Greenfield: If I want my own personal dream of the 4th Amendment, what is wrong with that?” The Fourth is in a terrible situation, with a general norm that is only lip serviced prefacing a million exclusions. It’s something I would like to see happen. My ideal world is one in which there are no more exceptions to the rule…

Although I concede to simplifying Kerr’s position, you may read the full paper in the law review for yourself if you’re interested. However, it sparked my thoughts on exceptions. There are only so many exceptions that a rule can stand before it becomes a non-rule. As an indication of the magnitude of the problem, only a few examples will be shown.

Police ought to have specific legally articulable facts and conclusions from those facts that cause them to conclude that “criminal conduct may be afoot” before they can use the Terry frisk (Terry v. Ohio). The adjective “unreasonable” is what’s causing all of the troubles. There is no such thing as an unreasonable request, so long as 5 outside from 9 people agree that it is not.

Since Terry was originally intended for pedestrians, we’ll extend it to include drivers who are pulled over for no apparent reason. Police should be entitled to inspect every vehicle in the event of an arrest since it is legal to arrest someone over a traffic infraction. (Atwater v. of Lago Vista) But hold on! In Gant v. Arizona, less than 1 percent of the time, they won’t be able to conduct a search as a result of an arrest. You know, you can’t fraudulently accuse them of removing your things if they have a valid reason to tow your car (an other 99.99 percent of the time).

How about a few checks while we’re driving? Everyone being pulled over by officers, even if there was no evidence of any wrongdoing? There’s an exception for bad guys (Michigan v Sitz), but because checking everyone entering the country is required, you might as well throw around an immigration roadblock exception away from town as well (Illinois v. Lidster).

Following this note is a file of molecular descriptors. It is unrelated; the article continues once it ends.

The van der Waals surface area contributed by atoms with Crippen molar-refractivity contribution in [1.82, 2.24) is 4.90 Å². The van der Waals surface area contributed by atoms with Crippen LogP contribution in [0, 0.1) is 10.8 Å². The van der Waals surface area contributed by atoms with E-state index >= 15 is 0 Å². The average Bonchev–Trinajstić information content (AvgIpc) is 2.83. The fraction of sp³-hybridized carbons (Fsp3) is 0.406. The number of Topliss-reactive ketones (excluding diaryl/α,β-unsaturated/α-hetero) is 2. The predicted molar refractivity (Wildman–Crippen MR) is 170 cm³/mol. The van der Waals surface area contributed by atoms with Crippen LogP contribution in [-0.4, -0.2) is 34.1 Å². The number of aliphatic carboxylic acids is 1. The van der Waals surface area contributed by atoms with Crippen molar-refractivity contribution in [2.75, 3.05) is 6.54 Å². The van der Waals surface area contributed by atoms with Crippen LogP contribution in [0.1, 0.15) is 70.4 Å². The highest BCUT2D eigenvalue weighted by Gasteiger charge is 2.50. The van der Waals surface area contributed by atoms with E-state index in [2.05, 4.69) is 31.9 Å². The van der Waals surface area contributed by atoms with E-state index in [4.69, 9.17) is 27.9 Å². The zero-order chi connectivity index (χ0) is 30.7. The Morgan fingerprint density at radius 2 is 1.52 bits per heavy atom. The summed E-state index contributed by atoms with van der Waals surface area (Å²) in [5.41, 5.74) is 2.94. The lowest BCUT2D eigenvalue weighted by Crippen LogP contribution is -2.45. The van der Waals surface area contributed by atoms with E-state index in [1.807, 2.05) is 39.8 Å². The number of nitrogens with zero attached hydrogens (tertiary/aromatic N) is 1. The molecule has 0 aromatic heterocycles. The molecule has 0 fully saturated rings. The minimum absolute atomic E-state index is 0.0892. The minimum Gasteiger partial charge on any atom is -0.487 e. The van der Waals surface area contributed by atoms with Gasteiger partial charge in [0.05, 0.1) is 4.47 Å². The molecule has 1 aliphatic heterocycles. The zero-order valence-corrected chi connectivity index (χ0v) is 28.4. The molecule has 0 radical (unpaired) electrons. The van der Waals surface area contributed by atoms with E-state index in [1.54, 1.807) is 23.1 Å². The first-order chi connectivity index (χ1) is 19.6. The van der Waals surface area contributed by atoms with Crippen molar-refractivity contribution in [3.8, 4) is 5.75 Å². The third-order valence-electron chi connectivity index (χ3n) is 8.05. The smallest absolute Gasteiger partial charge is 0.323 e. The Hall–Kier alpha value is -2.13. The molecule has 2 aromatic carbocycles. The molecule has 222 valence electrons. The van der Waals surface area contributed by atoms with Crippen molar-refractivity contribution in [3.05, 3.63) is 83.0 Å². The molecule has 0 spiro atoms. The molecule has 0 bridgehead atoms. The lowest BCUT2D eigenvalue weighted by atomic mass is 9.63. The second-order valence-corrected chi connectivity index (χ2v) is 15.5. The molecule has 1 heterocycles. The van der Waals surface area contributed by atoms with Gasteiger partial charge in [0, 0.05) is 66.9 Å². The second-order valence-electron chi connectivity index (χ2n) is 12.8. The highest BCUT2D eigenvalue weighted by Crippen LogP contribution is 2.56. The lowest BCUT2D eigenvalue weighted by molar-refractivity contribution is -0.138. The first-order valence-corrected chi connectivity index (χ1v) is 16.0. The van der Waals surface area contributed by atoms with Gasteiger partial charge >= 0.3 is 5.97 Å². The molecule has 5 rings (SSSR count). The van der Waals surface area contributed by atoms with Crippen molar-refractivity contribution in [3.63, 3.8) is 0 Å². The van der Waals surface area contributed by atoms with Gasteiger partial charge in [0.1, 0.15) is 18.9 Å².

Exigent circumstances, such as those in full view or on wide fields, are also permitted. Wait. That last one is too significant to be mentioned in passing. “Exigent circumstances” indicates that if the police suspect it’s an emergency, they may not have time to seek a warrant, and we’re not going to force them to do so.

In some cases, a search warrant is obtained and signed by a judge, but even in those cases where a mistake is made (as in U.S. v. Leon), the Supreme Court may construct a good faith exception, which might become the rule by which all others are judged.

What happens if evidence is gathered in an illegal manner? We don’t want to interfere with both the District Attorney’s ability to use it before the Grand Jury in this case (United States v. Calandra). The inevitable discovery concept will justify its admitting if they can establish they would (may) have received the evidence otherwise.

Enough. Even if I haven’t covered everything, I think you get the idea. On the Kerr/Greenfield gap, I’ve spoken before and won’t do it again. But, and this is a big but, may I ask…


Some of the contributors post under their own name, some under nicknames, some pseudonymously. All are practicing criminal defense lawyers, and all are bloggers in their own right. Here are their biographies:

12.44(a): aka Dallas lawyer Robert Guest, he can be found blogging at his regular gig at DCDL. His nickname comes from Texas Penal Code section 12.44.

Blonde Justice: Author of Blonde Justice, where she’s been CDL blogging since May 2004.

Norm Pattis: Author of Fighting For Freedom One Client At A Time, and Defending Sex Crimes, and Lawyers For All and co-author of the Section 1983 blog. Clearly has too much time on his hands, so he agreed to contribute here as well.

Jamie Spencer: Also known to ramble on nonsensically at ACDL and ADLB. Currently posts under Publius, because he hasn’t figured out how to be both an administrator and author under his own name.

Quixote: aka Jeff Gamso of Gamso for the Defense, here tilting at windmills. Because inside every cynic is a romantic, and every criminal defense lawyer is both.

Ishmael: A perpetual optimist, always looking for the best in humanity, who subscribes to the belief that malevolence should never be assumed when mere stupidity will suffice.

Locke: An enlightened philosophical sort, who believes what he believes based on his actual experiences and primarily blogs about the criminal defense view from the trenches.

Publius: Catch all pseudonym for any contributor that wishes to use the name.

A few more contributors have agreed to sign on. Their bios are forthcoming.